On January 1, 2019, the minimum wage in California increased to $12 per hour for employers with 26 or more employees and $11 per hour for employees with 25 or fewer employees*.
Some employees, however, are exempt from the minimum wage law, including outside salespersons, employees who are the parent, child, or spouse of the employer, and apprentices indentured under the State Division of Apprenticeship Standards.
It’s important to keep in mind that several cities and counties throughout California have passed their own minimum wage requirements and may have different dates they go into effect. The minimum wage in Los Angeles County, for example, is currently $13.25 per hour for employers with 26 or more employees and $12 per hour for employees with 25 or fewer employees, and will increase to $14.25 and $13.25, respectively, as of July 1, 2019. If a city or county has adopted a higher minimum wage than the state’s, employees must be paid the local wage where it is higher than the state or federal minimum wage rates.
If your employer is not paying you at least the minimum wage, you can file a wage claim with the Labor Commissioner’s Office or file a lawsuit in court against your employer to recover lost wages. Further, if your employer discriminates or retaliates against you in any way whatsoever for asking why you weren’t being paid the minimum wage, or because you file or threaten to file a claim with the Labor Commissioner, you can file a discrimination/retaliation claim with the Labor Commissioner’s Office or file a lawsuit in court against your employer.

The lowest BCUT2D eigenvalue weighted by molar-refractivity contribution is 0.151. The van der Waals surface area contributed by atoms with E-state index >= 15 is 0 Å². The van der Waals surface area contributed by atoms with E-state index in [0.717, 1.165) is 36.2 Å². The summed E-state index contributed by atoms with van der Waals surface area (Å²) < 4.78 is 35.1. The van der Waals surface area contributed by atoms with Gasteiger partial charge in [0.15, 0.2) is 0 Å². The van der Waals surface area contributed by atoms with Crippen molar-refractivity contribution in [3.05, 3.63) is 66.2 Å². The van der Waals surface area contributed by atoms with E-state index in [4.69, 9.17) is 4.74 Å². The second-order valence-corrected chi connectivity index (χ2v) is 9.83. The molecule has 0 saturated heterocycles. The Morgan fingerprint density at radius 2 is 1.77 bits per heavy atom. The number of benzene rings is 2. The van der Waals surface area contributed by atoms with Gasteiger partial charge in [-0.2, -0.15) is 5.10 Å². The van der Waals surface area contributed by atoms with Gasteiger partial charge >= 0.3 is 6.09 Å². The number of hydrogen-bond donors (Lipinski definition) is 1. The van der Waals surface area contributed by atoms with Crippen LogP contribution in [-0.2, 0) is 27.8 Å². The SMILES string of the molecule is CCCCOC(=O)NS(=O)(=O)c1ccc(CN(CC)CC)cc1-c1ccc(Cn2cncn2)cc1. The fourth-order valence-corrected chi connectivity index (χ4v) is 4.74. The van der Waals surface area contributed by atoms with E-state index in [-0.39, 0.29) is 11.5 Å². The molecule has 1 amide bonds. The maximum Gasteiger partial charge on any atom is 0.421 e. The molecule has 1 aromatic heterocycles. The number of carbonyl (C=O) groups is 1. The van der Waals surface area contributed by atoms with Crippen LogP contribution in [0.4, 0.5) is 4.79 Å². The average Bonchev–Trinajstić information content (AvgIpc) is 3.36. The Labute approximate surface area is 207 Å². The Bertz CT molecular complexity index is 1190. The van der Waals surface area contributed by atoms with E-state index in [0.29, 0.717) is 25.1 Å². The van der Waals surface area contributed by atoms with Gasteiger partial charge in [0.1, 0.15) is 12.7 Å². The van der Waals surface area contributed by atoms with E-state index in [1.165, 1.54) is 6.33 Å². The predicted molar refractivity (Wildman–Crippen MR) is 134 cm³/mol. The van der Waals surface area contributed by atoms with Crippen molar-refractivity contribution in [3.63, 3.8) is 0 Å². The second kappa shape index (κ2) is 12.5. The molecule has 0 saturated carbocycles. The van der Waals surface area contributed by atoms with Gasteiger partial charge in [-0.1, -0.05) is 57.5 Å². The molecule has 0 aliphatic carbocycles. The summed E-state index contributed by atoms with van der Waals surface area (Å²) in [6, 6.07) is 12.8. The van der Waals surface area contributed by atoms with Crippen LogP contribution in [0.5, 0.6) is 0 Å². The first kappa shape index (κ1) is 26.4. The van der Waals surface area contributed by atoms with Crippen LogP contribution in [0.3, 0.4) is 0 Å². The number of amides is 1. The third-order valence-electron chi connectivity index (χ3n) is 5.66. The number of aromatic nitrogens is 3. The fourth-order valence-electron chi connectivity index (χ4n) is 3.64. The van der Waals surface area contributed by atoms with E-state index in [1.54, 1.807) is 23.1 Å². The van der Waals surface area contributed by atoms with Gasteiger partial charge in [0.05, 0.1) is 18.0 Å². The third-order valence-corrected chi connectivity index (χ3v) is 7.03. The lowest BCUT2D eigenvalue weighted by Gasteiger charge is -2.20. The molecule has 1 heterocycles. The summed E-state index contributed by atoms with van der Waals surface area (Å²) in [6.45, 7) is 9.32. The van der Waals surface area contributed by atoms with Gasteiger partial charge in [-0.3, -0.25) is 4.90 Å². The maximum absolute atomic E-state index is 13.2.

*California’s minimum wage has been increasing yearly since January 1, 2017 for all industries and will continue to do so until January 1, 2022 for employers employing 26 or more employees and until January 1, 2023 for employers employing 25 or fewer employees.